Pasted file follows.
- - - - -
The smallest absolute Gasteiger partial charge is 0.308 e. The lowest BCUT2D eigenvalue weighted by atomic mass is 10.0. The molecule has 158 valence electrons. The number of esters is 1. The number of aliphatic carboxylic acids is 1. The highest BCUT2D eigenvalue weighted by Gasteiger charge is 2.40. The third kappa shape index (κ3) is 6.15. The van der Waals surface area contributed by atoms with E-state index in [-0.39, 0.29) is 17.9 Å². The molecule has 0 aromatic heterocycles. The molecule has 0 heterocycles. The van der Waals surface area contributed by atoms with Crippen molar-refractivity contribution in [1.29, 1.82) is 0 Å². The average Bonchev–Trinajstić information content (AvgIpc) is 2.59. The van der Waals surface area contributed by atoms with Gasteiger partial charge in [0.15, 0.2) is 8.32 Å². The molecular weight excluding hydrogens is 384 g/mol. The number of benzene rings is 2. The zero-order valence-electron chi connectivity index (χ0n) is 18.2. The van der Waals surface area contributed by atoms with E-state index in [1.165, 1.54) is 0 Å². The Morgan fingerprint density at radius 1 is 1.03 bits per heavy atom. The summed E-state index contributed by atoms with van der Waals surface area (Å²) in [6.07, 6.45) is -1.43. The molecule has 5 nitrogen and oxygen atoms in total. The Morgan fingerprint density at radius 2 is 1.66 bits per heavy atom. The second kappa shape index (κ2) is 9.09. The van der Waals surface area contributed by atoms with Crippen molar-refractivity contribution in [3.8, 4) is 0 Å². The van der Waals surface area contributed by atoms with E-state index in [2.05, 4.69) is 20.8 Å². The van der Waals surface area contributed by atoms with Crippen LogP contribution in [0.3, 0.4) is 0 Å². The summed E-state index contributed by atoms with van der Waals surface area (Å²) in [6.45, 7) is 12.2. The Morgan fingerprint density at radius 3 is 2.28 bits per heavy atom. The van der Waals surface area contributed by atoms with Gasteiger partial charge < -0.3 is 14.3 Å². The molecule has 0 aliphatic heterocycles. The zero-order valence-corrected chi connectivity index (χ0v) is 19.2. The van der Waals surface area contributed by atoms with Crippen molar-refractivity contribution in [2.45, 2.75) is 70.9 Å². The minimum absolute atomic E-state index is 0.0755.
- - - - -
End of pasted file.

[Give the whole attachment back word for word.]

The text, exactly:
The smallest absolute Gasteiger partial charge is 0.308 e. The lowest BCUT2D eigenvalue weighted by atomic mass is 10.0. The molecule has 158 valence electrons. The number of esters is 1. The number of aliphatic carboxylic acids is 1. The highest BCUT2D eigenvalue weighted by Gasteiger charge is 2.40. The third kappa shape index (κ3) is 6.15. The van der Waals surface area contributed by atoms with E-state index in [-0.39, 0.29) is 17.9 Å². The molecule has 0 aromatic heterocycles. The molecule has 0 heterocycles. The van der Waals surface area contributed by atoms with Crippen molar-refractivity contribution in [1.29, 1.82) is 0 Å². The average Bonchev–Trinajstić information content (AvgIpc) is 2.59. The van der Waals surface area contributed by atoms with Gasteiger partial charge in [0.15, 0.2) is 8.32 Å². The molecular weight excluding hydrogens is 384 g/mol. The number of benzene rings is 2. The zero-order valence-electron chi connectivity index (χ0n) is 18.2. The van der Waals surface area contributed by atoms with E-state index in [1.165, 1.54) is 0 Å². The Morgan fingerprint density at radius 1 is 1.03 bits per heavy atom. The summed E-state index contributed by atoms with van der Waals surface area (Å²) in [6.07, 6.45) is -1.43. The molecule has 5 nitrogen and oxygen atoms in total. The Morgan fingerprint density at radius 2 is 1.66 bits per heavy atom. The second kappa shape index (κ2) is 9.09. The van der Waals surface area contributed by atoms with Crippen molar-refractivity contribution in [3.8, 4) is 0 Å². The van der Waals surface area contributed by atoms with E-state index in [2.05, 4.69) is 20.8 Å². The van der Waals surface area contributed by atoms with Crippen LogP contribution in [0.3, 0.4) is 0 Å². The summed E-state index contributed by atoms with van der Waals surface area (Å²) in [6.45, 7) is 12.2. The Morgan fingerprint density at radius 3 is 2.28 bits per heavy atom. The van der Waals surface area contributed by atoms with Gasteiger partial charge < -0.3 is 14.3 Å². The molecule has 0 aliphatic heterocycles. The zero-order valence-corrected chi connectivity index (χ0v) is 19.2. The van der Waals surface area contributed by atoms with Crippen molar-refractivity contribution in [2.45, 2.75) is 70.9 Å². The minimum absolute atomic E-state index is 0.0755.